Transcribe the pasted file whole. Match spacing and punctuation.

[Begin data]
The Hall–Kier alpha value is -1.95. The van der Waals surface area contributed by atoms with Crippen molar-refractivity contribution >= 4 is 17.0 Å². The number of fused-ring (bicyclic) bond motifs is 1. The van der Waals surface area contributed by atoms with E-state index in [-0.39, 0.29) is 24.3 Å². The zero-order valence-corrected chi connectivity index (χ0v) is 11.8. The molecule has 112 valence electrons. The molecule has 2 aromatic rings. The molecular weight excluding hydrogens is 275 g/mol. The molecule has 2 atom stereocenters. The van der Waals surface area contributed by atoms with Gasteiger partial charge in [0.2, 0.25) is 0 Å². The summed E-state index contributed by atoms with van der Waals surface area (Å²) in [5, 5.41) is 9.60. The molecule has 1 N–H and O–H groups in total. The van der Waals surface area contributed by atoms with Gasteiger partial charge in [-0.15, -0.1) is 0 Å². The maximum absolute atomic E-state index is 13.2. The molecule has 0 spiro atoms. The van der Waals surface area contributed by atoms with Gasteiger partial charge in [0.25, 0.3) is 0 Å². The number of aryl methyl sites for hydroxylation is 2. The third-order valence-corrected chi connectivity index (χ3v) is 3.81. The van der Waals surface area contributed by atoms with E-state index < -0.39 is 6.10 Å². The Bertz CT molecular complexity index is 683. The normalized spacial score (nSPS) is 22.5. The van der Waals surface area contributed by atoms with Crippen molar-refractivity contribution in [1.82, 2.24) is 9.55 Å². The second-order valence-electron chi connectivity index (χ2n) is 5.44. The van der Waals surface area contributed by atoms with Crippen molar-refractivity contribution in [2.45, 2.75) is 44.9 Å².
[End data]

The Hall–Kier alpha value is -1.95. The van der Waals surface area contributed by atoms with Crippen molar-refractivity contribution >= 4 is 17.0 Å². The number of fused-ring (bicyclic) bond motifs is 1. The van der Waals surface area contributed by atoms with E-state index in [-0.39, 0.29) is 24.3 Å². The zero-order valence-corrected chi connectivity index (χ0v) is 11.8. The molecule has 112 valence electrons. The molecule has 2 aromatic rings. The molecular weight excluding hydrogens is 275 g/mol. The molecule has 2 atom stereocenters. The van der Waals surface area contributed by atoms with Gasteiger partial charge in [0.2, 0.25) is 0 Å². The summed E-state index contributed by atoms with van der Waals surface area (Å²) in [5, 5.41) is 9.60. The molecule has 1 N–H and O–H groups in total. The van der Waals surface area contributed by atoms with Gasteiger partial charge in [-0.15, -0.1) is 0 Å². The maximum absolute atomic E-state index is 13.2. The molecule has 0 spiro atoms. The van der Waals surface area contributed by atoms with Gasteiger partial charge in [0.25, 0.3) is 0 Å². The number of aryl methyl sites for hydroxylation is 2. The third-order valence-corrected chi connectivity index (χ3v) is 3.81. The van der Waals surface area contributed by atoms with E-state index < -0.39 is 6.10 Å². The Bertz CT molecular complexity index is 683. The normalized spacial score (nSPS) is 22.5. The van der Waals surface area contributed by atoms with Crippen molar-refractivity contribution in [1.82, 2.24) is 9.55 Å². The second-order valence-electron chi connectivity index (χ2n) is 5.44. The van der Waals surface area contributed by atoms with Crippen molar-refractivity contribution in [2.45, 2.75) is 44.9 Å².